Several days ago, we got a glimpse of the papacy that made history—something that was both surprising and beautiful.
After leading a televised penance service at St. Peter’s, Pope Francis walked down a side aisle to begin hearing confessions. He passed an open confessional, with a priest quietly waiting inside, and got an idea. He paused and changed course. Cameras caught the pontiff walking up to the priest, and then kneeling before him. Thousands in St. Peter’s, and millions around the world, saw a pope do something they had never seen a pope do before.
He went to confession.
As he has done so often, Francis was teaching by doing.
Like countless others around the world, he knelt before a confessor to utter the words, “Bless me Father, for I have sinned.”
In that moment, he united himself with all of us.
He bound himself to the Body of Christ—all of us sinners through the centuries who have needed God’s mercy and forgiveness and sought the grace of absolution.
And in that moment, too, I think he united himself to someone else.
He linked himself to Lazarus.
Let me explain.
This gospel comes at a meaningful moment. It is our last Sunday gospel before Holy Week. Next week, Palm Sunday, we’ll hear once again the reading of the Passion.
But today, in a powerful juxtaposition, we find ourselves reminded of where we were nearly 40 days ago, at the beginning of Lent.
On Ash Wednesday, we wore ashes and heard the words, “You are dust and to dust you will return.” We confronted our mortality, our finality. We became, in effect, The Walking Dead.
Today, we confront it again: the gospel places us at the doorway of an open tomb.
But we aren’t just spectators.
In so many ways, the person in the tomb is us.
We are Lazarus. And Lazarus is us.
As much as this gospel is about death, it is also about life. And it is about a second life.
It is a story of second chances.
This episode, of course, looks ahead to Christ’s own resurrection, and the feast we will celebrate in two weeks. I think it also presents us with a powerful reminder during these last days of Lent, this time of prayer and sacrifice and ongoing conversion.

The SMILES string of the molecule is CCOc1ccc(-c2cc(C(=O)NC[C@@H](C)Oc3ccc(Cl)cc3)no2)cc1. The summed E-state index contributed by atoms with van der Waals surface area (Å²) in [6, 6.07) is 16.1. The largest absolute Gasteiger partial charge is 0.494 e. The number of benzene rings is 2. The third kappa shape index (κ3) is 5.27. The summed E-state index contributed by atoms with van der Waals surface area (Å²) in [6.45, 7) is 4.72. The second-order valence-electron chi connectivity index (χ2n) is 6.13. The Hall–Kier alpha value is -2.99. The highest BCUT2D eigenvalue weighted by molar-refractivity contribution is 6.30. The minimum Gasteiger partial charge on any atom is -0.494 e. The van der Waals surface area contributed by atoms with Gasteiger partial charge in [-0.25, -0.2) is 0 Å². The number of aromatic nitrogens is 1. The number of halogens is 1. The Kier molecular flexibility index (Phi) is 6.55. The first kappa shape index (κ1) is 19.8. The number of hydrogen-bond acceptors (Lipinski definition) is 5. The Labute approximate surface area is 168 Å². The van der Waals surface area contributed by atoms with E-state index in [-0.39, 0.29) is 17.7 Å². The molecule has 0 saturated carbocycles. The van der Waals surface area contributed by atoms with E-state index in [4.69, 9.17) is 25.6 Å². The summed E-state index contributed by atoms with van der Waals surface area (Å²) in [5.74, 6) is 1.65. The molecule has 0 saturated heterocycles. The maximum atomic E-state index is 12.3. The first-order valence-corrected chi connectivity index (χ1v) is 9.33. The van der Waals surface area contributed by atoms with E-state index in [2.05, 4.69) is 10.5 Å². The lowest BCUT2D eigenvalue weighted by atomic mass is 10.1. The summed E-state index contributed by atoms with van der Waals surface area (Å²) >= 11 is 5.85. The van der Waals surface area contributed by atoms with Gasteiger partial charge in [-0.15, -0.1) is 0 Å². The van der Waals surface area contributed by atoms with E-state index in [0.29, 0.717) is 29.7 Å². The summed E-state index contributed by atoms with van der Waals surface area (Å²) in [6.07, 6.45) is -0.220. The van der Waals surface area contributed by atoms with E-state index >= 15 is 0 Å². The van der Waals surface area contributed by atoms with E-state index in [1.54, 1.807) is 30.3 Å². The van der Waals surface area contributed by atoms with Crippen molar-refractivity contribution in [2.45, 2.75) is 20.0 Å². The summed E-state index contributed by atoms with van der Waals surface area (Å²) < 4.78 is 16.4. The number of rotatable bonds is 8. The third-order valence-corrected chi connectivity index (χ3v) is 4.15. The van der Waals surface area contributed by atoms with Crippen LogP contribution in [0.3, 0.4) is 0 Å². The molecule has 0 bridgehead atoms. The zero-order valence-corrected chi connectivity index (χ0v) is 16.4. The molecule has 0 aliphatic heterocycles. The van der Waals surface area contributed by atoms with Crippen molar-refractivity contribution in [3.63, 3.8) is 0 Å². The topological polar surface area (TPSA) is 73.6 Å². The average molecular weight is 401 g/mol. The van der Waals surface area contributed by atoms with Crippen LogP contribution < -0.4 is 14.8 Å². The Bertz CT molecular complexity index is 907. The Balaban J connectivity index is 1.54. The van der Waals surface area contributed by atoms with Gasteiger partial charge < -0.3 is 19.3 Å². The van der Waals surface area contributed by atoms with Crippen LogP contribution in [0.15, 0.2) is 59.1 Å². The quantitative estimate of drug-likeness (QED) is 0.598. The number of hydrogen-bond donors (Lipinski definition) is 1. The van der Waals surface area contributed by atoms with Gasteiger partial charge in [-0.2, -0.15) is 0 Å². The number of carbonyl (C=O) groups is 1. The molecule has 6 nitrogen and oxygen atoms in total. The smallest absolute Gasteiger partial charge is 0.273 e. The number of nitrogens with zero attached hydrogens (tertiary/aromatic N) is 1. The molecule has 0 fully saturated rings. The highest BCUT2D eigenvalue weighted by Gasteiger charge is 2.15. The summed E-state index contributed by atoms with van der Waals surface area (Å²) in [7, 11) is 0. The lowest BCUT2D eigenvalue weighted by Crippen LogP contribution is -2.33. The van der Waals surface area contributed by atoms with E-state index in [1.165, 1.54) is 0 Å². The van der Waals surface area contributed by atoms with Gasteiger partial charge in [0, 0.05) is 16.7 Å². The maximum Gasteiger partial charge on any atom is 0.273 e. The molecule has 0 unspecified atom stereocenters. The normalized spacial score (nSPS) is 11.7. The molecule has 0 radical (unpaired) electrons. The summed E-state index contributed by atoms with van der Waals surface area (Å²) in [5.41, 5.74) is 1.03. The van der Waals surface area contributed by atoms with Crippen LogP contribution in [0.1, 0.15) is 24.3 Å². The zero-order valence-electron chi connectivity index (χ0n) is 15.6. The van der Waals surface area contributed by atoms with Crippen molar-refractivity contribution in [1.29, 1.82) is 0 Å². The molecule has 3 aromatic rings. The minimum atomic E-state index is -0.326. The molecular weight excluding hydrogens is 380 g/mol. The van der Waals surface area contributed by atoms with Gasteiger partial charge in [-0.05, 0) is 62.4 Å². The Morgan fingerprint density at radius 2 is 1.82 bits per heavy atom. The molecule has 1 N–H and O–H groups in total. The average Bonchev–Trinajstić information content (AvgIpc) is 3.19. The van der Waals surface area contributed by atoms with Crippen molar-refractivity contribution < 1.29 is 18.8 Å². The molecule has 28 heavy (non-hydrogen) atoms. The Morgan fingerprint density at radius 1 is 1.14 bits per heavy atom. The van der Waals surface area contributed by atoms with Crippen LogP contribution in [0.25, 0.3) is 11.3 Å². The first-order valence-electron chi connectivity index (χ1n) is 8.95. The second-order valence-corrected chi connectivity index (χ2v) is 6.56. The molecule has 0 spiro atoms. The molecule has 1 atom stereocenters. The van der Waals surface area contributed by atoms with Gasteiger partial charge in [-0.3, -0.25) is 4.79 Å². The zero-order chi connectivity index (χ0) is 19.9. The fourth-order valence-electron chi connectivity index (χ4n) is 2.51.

It says: God gives us another chance. It comes to us in the sacrament of reconciliation.
The fact is, I am Lazarus. So are you. So are all of us. We are entombed by our sin. We are bound by our own petty weaknesses, bandages that hold us back. Jesus weeps for us the way he wept for Lazarus.
And to each of us he calls, “Come out!”
Even when we think we are too far gone, that there is no going back…there is. We can leave the tomb.
We can start anew. The bandages can come off. We can go free. We can leave darkness and stumble, blinking, into the light, following the call of Christ.
When Pope Francis seized his chance to go to confession, he embraced his own Lazarus. And as Jesus did at the Last Supper, the pope essentially said to the world, “I have given you a model to follow.”
We should follow. And as we heard from the prophet on Ash Wednesday: now is an acceptable time. A time to be reconciled with God.
If you haven’t been to confession in a while—and I raise my hand here, guilty as charged—now is the time to go. Now in these last days of penance and prayer, as we turn our eyes toward Jerusalem and Calvary, we need to remember in a powerful and personal way just what that overpowering sacrifice was all about.
It was about our salvation, our redemption.
It was about Christ giving all of us, like Lazarus, a second chance.
We are blessed to offer the sacrament of reconciliation here in this church six days a week, just before the 12:05 Mass. If you’re in Manhattan during the week, one of my favorite places to go is St. Francis of Assisi, on 32nd Street, near Penn Station. They have Franciscan friars hearing confessions all day long. They’re popular, too; there’s almost always a line. I like them because they aren’t scary. Many years ago, after I’d been away from the sacrament for several years, I went there for confession and when I told the friar how long it had been since my last confession, he said very gently, and very simply, “Welcome back.”
Those were the most beautiful words I’d ever heard.
Christ, who calls to us “Come out” is also yearning to say to each of us, “Welcome back.”
So, use these last days of Lent to answer his call, to begin again. Take time to prayerfully ask the question: what is my tomb? What is holding me back from answering Christ’s call?
There is no better time than now to answer it.
By the grace of this sacrament, we can be reconciled with God.
We all can be, like Lazarus, reborn.